While investigating Joseph Priestley's discovery made in 1771 that plants could "restore" air made unfit for respiration through combusion or putrefaction, Ingen-Housz became the first to observe and elucidate the processes of photosynthesis and plant respiration. In his Experiments upon Vegetables, Ingen-Housz established that only the green parts of a plant give off the "restoring" gas (oxygen), and only when exposed to visible sunlight. He also found that plants, "like animals, exhibit respiration, that respiration continues day and night, and that all parts of the plant—green as well as nongreen, flowers and fruit as well as roots—take part in the process.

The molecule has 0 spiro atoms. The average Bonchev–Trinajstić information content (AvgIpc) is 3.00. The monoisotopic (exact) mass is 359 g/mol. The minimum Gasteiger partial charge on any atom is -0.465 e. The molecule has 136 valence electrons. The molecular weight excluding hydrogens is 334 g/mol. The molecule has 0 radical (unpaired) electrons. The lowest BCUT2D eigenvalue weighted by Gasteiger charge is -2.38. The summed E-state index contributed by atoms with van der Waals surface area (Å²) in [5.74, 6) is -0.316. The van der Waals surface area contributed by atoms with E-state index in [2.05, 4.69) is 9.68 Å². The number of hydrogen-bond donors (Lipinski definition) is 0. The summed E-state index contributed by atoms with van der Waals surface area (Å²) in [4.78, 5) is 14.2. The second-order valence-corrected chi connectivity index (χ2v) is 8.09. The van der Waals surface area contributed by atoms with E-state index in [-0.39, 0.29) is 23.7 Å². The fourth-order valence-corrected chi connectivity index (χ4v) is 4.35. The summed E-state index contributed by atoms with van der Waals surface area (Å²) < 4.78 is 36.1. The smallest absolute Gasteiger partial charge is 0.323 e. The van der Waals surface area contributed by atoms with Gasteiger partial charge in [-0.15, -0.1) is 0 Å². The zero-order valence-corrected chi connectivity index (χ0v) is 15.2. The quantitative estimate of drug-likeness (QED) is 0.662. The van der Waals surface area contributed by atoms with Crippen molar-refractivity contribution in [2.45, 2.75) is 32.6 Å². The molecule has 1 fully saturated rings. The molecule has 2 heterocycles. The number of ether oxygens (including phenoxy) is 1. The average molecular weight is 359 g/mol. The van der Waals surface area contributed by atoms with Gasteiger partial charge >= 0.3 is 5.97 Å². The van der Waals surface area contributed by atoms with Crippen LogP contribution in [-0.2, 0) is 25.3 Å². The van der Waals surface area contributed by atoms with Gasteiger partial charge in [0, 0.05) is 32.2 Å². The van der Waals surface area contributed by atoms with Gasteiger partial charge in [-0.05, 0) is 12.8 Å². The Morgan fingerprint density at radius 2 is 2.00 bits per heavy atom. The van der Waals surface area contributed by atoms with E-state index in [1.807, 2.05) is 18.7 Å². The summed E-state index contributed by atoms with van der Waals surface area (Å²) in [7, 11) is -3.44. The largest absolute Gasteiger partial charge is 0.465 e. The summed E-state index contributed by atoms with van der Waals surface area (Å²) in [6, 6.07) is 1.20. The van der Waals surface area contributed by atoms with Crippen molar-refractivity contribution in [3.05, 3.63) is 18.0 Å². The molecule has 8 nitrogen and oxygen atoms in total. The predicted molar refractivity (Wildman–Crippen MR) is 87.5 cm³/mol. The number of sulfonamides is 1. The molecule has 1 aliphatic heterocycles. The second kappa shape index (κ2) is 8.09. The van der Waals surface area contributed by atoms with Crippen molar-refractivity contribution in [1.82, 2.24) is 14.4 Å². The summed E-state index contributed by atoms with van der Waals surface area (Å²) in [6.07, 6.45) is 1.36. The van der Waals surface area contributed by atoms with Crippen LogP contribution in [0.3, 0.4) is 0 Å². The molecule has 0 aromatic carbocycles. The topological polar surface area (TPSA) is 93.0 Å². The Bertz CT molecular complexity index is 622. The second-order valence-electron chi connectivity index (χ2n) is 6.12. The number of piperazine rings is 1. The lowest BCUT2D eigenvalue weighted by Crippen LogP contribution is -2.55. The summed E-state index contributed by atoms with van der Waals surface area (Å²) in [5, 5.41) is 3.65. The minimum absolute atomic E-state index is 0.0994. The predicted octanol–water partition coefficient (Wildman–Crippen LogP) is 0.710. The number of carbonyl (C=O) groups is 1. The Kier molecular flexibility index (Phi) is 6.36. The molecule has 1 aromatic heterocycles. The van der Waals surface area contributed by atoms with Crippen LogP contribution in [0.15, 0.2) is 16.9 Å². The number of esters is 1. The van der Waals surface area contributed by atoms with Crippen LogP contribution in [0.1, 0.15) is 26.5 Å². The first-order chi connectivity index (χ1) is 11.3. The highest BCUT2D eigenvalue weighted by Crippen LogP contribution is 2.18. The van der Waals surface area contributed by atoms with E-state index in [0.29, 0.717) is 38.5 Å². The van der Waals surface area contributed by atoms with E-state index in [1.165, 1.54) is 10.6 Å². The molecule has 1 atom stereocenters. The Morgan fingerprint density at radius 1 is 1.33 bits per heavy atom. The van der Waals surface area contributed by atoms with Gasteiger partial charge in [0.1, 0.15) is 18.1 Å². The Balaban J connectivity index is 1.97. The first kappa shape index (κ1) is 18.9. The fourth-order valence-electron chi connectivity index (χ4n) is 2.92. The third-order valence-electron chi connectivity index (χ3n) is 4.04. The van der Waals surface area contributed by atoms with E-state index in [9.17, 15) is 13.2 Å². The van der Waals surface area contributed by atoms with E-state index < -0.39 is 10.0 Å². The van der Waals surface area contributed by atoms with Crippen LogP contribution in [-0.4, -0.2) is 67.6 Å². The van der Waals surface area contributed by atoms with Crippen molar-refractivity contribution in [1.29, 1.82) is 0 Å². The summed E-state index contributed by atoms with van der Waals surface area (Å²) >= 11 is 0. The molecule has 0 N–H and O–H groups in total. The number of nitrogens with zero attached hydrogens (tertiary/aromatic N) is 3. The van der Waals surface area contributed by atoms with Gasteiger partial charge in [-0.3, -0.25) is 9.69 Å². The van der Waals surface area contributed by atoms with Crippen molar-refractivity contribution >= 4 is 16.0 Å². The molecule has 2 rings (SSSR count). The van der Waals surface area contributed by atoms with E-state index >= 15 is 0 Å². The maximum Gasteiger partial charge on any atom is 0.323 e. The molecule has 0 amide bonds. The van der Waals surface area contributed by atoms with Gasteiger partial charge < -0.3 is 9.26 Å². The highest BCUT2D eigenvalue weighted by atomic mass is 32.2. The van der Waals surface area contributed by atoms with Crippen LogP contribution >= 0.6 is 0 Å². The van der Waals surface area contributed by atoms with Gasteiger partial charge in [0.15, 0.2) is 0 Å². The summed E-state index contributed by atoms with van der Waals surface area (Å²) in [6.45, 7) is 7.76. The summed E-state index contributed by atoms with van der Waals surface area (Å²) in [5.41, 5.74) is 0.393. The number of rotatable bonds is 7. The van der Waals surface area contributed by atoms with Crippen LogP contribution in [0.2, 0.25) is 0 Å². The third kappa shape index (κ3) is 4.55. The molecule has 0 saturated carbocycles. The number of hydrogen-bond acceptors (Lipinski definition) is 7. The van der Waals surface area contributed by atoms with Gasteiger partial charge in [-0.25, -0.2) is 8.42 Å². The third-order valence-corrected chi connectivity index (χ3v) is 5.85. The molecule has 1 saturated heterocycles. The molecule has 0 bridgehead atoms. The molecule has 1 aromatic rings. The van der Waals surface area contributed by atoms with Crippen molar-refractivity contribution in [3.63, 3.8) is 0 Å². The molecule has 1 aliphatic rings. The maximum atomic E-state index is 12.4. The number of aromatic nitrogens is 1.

Hook & Norman, The Haskell F. Norman Library of Science and Medicine (1991) no. 1141.